- Researchers train deep neural networks on databases that contained three-body problems and their solutions.
- Surprisingly, the network predicts accurate solutions at a fixed computational cost and up to 100 million times faster than the existing solver.
For over 3 centuries, mathematicians and physicists have puzzled over the three-body problem: a problem of calculating the motion of three bodies moving under no influence other than that of their mutual gravitation.
More specifically, if you take the initial positions and velocities of three-point masses and solve for their succeeding motions according to Newton’s laws of motion and universal gravitation, you will not find any general solution.
This is what a three-body problem is. Unlike two-body problems, there is no general closed-form solution, except for a small set of simple scenarios like identical planets moving in identical orbits.
Although the invention of powerful computers has enabled physicists to iteratively evaluate the positions of these point masses, it requires an extremely large number of computations resources. And even then, solutions remain vague.
To efficiently tackle this issue, researchers at the University of Edinburgh in Scotland have utilized an artificial intelligence (AI) model. Surprising, they were able to extract accurate solutions at a fixed computational cost and up to 100 million times faster than the existing solver.
Training And Validating Neural Network
The research team trained neural networks on a database of three-body problems. This database contained solutions computed by a novel solver.
To keep things simple, they started with simple problems that involved three bodies with equal mass and zero initial velocity. They selected arbitrary starting points and solved the three-body motion using a novel method named Brutus. This process was repeated ten thousand times.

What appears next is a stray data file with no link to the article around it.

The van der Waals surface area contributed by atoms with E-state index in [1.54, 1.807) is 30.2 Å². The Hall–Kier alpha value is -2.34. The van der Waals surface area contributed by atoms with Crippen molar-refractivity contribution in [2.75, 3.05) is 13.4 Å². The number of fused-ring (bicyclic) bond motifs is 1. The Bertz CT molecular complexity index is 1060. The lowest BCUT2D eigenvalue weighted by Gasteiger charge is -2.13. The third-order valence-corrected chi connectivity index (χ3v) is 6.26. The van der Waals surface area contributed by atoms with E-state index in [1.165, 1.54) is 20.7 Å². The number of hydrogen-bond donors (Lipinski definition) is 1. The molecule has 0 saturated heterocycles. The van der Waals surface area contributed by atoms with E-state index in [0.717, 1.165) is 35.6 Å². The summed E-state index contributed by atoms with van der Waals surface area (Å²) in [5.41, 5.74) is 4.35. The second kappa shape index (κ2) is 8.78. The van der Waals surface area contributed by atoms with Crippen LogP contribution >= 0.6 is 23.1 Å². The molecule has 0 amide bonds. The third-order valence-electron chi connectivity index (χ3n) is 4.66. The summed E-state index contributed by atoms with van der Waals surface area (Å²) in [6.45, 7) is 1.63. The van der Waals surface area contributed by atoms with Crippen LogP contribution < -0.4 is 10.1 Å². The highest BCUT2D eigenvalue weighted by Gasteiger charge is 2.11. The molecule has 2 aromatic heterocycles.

They used 9,900 samples to train the neural network and 100 to validate it. To test this network, they then executed 5,000 entirely new scenarios and compared results to those computed by Brutus.
The network doesn’t actually calculate the future motion of three bodies, instead, it accurately predicts the future motion (using the knowledge gained in training phase). More specifically, it emulates the divergence between neighbor trajectories, which closely matches the Brutus simulations.
Simulation of a 3D body problem
In this study, the deep artificial neural network’s predicted solutions over a fixed time interval and met the energy conservation conditions with an error of 0.00001
This type of network can be used in situations when three-body problems become computationally unfeasible for Brutus. It could be part of a hybrid system where Brutus will perform all heavy calculations but when things go out of control, the network will step in until the situation becomes acceptable again.
For example, neural networks can be used to accurately simulate the motion of celestial objects inside globular star clusters and galactic nuclei, using less computational resources.
It is also possible to train neural networks on more complex problems, including 4 and 5-body problems, to decrease the computational burden up to a great extent.